Offenders scrub up for the royal wedding

In the cold, windswept tunnels beneath the royal parks they stand, in single file with mop and bucket, their heads bent, faces set in stony disconsolation. They are a 21st-century chain gang reluctantly returning the lustre to the shabbier corners of the royal wedding route. Over their blue boiler suits are DayGlo orange jackets with the words "Community Payback" emblazoned on the back, neatly offsetting their bright yellow marigolds.

"We set up this scheme because we wanted get the place sorted out and looking nice for the royal wedding," says Lisa Houslin, the Community Payback Scheme Manager in charge of the project. Over the next four weeks offenders with convictions ranging from driving offences to public disorder will clean the pedestrian tunnels beneath Hyde Park Corner, a key thoroughfare for the expected millions who will arrive from all corners of the globe to witness the nuptials of Prince William and Kate Middleton.

"I don't want to be doing this," says Robert Hall, a 21-year-old from Ladbroke Grove in West London, currently 17 hours into his 100-hour sentence for theft and handling stolen goods. "Last week I was painting railings on the Mozart Estate, doing something that actually needs to be done, in a deprived area, doing something useful, making my estate look better."

Police struggled to break up a 60-man brawl on the rundown Mozart Estate three years ago, resulting in a plea from local MP Karen Buck to "act now before someone gets killed". It is a situation unlikely to replicate itself at the Lanesborough Hotel, the entrance to which can be found at the tunnel's exit. Its royal suite is the capital's most expensive hotel room.

"These tunnels get cleaned all the time," says George, 21, who has a conviction for aggravated theft, and whose surname he says is his own business. "This is a nice area."

Beneath his sponge is a mural of Catherine of Brunswick and chums cavorting in the sunshine, dipping their toes in the Serpentine and having their feet towelled by the grateful hoi polloi. "I would rather be doing something more private than public," he adds. "I go to college in this area, I don't need people seeing me doing this, wearing my orange bib."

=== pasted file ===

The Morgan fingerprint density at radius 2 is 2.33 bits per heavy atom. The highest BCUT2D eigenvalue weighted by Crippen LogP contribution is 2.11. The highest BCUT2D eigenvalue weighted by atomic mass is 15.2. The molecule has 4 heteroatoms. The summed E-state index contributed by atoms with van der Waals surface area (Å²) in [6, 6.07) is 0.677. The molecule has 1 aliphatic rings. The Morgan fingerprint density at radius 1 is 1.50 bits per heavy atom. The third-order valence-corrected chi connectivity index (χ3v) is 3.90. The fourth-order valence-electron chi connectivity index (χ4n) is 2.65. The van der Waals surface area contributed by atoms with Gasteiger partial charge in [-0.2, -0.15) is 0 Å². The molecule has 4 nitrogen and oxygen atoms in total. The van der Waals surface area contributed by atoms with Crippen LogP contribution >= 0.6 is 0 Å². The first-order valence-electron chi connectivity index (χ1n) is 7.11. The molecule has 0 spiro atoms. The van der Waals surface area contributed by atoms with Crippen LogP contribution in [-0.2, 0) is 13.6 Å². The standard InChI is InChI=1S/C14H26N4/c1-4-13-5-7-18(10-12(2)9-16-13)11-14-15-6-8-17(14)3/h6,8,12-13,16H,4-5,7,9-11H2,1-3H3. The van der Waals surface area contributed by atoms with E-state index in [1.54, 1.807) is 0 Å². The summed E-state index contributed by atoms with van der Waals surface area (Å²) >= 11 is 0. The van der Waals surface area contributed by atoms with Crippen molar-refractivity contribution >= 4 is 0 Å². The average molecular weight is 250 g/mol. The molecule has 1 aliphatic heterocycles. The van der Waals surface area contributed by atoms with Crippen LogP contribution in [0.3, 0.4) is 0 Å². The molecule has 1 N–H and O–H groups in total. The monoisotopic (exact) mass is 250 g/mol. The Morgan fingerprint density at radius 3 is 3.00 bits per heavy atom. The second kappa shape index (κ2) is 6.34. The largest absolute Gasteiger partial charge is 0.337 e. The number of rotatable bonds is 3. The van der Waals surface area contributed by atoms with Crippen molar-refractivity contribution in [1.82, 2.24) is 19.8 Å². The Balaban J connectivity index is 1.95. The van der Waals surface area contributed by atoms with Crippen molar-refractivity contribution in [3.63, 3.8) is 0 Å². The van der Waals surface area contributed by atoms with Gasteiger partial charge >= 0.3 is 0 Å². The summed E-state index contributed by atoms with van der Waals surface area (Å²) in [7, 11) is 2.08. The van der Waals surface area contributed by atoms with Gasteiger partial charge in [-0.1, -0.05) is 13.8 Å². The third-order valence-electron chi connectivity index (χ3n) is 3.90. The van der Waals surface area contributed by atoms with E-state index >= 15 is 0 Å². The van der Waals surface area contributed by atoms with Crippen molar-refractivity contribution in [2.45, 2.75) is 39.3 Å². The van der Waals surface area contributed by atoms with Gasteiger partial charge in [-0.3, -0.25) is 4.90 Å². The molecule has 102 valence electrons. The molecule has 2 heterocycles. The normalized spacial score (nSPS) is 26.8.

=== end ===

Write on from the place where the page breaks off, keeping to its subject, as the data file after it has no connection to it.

Standing between them and the passing public – it is a pedestrian bypass almost as busy as the roundabout above – is their supervisor Errol Wallace, a human being of a size probably unimaginable when the cramped tunnels were laid just over 100 ago. On the mural next to him the Duke of Wellington's armies are rampaging on horseback at the Battle of Waterloo. One wonders what the result might have been had Mr Wallace been on Napoleon's side that day.

"I make sure they do what they have to do, there's never any fuss," he says, convincingly. "But when they've finished it'll be good that they can be proud of what they've done, and their input in this huge world event."

Pride is a not common sentiment among his charges. "You can't get away from this wedding can you? I won't be watching it on the telly," says Jimmy, 37, originally from Brazil. He has served 50 of his 200 hours, but refuses to reveal his misdemeanour.

"There are other areas, other communities that could do with help far more than this one," he adds. "I would rather be painting play areas. There's parts of Clapham Junction where I live that need help much more than this. But cleaning here doesn't hurt anyone. And it's important that we do our payback."

Other Community Payback schemes include gardening, cleaning graffiti and picking up litter. Thousands of payback hours went into clearing snow from roads and footpaths last winter. Ms Houslin insists resources have not been specifically diverted from other projects to prepare for the royal wedding.

One person who wouldn't mind if they had been is Youssef Chaban from Lebanon. "I don't think William and Kate will see our work," he points out. "They probably won't be passing through Hyde Park tube on the big day, but lots of tourists will. I hope they enjoy it."

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